In 2017, the Reds will probablyÃ‚Â lose more games than they’ll win. I’m OK with that. Even though I hope to experience another Red October sooner rather than later, the past three years have reminded me that there’s still great joy to be had from losing seasons — I’d rather have bad baseball than no baseball at all, in other words — and I’m excited to see how the next six months will play out, regardless of the team’s final record.
In fact, I’ve learned there’s a certain zen that comes from following a losing team. There’s no pressure, no teeth-gritting, no cold sweats — just pure, unrequited devotion that doesn’t waver based on the outcome of a particular game or the team’s position in the standings. It truly doesn’t matter if they win or lose today, as either way, I’ll still be excited to see what happens tomorrow. (Perhaps this line of thinking explains how Cubs fans survived the team’s century-long championship drought.)
In contrast, I remember being a nervous wreck during the 2010, 2012 and 2013 seasons. Living on the West Coast, most Reds games began at 4 p.m. local time. I’m sure my productivity plummeted in the final hours of the weekdays on which the Reds played, but my Twitter usage certainly skyrocketed. From there, I’d monitor in-progress games during the slowdowns of my perpetually gridlocked commutes home; I’d receive angry glares from my wife as I scrolled for updates during dinner; and if they lost, I’d get upset and complain about whatever went wrong, which didn’t make me very fun to be around for about 45% of the season.
Bottom line, I took things too personally, something I’ve tried to avoid doing over the past three years. I still have room for improvement — bunting and peculiar bullpen management remain my Achilles’ heels — but if the Reds win, great. If not, that’s OK too. Don’t get me wrong — I always prefer the former scenario — but nowadays, I try to enjoy the journey regardless of the destination.
That said, here are some tips that might help a few of you appreciate this season a bit more, wins and losses be darned:
1. Hope For The Best, Plan For The Worst
Of course, we’d all love for the Reds to go 162-0. But what if they go 4-158? That won’t happen, of course, but I remember going winless during one of my final seasons of little league and enjoying the experience regardless. If you don’t have high expectations, it’s hard to end up feeling disappointed.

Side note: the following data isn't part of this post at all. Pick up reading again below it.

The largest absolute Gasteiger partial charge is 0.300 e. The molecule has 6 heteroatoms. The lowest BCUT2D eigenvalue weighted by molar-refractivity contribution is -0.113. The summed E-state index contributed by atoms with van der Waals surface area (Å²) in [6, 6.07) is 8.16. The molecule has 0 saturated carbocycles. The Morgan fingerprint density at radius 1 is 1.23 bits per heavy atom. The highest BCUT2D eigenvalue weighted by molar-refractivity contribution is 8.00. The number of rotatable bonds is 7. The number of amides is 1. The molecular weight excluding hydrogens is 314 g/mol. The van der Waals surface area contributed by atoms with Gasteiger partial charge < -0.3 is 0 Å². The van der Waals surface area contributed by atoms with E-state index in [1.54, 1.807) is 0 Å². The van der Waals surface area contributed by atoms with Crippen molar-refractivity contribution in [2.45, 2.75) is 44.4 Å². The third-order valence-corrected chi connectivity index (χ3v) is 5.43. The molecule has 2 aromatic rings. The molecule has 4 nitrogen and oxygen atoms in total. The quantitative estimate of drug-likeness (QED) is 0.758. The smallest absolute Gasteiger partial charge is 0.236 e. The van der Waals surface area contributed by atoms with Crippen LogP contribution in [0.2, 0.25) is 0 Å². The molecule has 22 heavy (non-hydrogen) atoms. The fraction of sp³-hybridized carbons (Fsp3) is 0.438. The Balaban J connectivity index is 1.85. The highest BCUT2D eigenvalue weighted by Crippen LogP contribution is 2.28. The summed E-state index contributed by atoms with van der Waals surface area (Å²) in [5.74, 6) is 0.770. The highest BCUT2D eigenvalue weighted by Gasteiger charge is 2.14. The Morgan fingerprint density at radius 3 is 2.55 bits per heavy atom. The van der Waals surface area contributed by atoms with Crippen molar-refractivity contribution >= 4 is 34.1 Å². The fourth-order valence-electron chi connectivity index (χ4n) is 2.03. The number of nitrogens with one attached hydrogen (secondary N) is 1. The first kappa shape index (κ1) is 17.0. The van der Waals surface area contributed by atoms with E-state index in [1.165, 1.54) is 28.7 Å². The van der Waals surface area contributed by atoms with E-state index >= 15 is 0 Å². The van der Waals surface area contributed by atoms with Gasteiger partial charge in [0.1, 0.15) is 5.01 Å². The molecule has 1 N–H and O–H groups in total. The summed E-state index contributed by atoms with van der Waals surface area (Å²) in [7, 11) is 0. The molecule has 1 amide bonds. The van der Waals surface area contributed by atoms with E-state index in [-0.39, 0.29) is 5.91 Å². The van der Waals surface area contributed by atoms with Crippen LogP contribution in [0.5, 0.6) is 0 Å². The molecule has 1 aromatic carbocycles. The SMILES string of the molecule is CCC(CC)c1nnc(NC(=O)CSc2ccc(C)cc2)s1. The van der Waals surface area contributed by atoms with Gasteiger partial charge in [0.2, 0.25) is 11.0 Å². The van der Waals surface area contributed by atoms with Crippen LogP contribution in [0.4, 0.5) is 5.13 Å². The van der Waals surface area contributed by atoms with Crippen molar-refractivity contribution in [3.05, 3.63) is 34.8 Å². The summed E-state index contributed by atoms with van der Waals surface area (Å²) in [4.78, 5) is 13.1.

2. Look For Silver Linings
With such a young roster, it’s inevitable that some players will underachieve. Others will experience painful situations both metaphorical (learning curves) and literal (injuries). Surely a handful of players will surprise us, though, just as Adam Duvall did last year. Whether it’s Robert Stephenson finally fulfilling his potential, Devin Mesoraco regaining his 2014 swing, or Bronson Arroyo schooling hitters half his age, there are multiple storylines in 2017 with potentially promising payoffs.
3. Let It Go
One team will win. The otherÃ‚Â will lose. Either way, they’ll play again tomorrow. Don’t let what happened in yesterday’s game detract from how much you’ll enjoy today’s.
4. Enjoy It While It Lasts
I strongly believe that in life, it’s important to always have something to look forward to. That said, even on the roughest of mornings, I find it just a bit easier to get out of bed if I know the Reds will play that day. Off-days, much less the offseason, simply aren’t as much fun — and before we know it, the 2017 season will be over and we’ll be debating where Eugenio Suarez should play in 2018 instead of being able to watch him play like we can for the next six months.
I imagine there will be plenty of empty seats at Great American Ball Park this year. While it’s exciting to be surrounded by a passionate sold-out crowd that echoes your own cheers, there’s also something to be said for the opportunity to sneak up a few rows and take in a better view.
6. Bragging Rights
Without meaning to sound snobby, rough patches tend to weed out non-believers. By hanging in there during the rebuild, you’ll witness the foundation of the next great Reds team come together and enjoy the eventual payoff that much more. (Yes, the Kool-Aid is delicious, thank you very much.)
7. Remember The Out-Of-Towners
As things stand now, I’ll get to watch the Reds play in person just five or six times this year. I’m jealous of those of you who can see the team more often and who, unlike me, are used to being surrounded by fans wearing red when you do. Even if you can’t make all 81 home games this year, however, don’t discount the joy ofÃ‚Â being able to root, root, root for the Redlegs in person. Yes, if they don’t win, it’s a shame — but it’d be even more of a shame if that prospect keeps you away.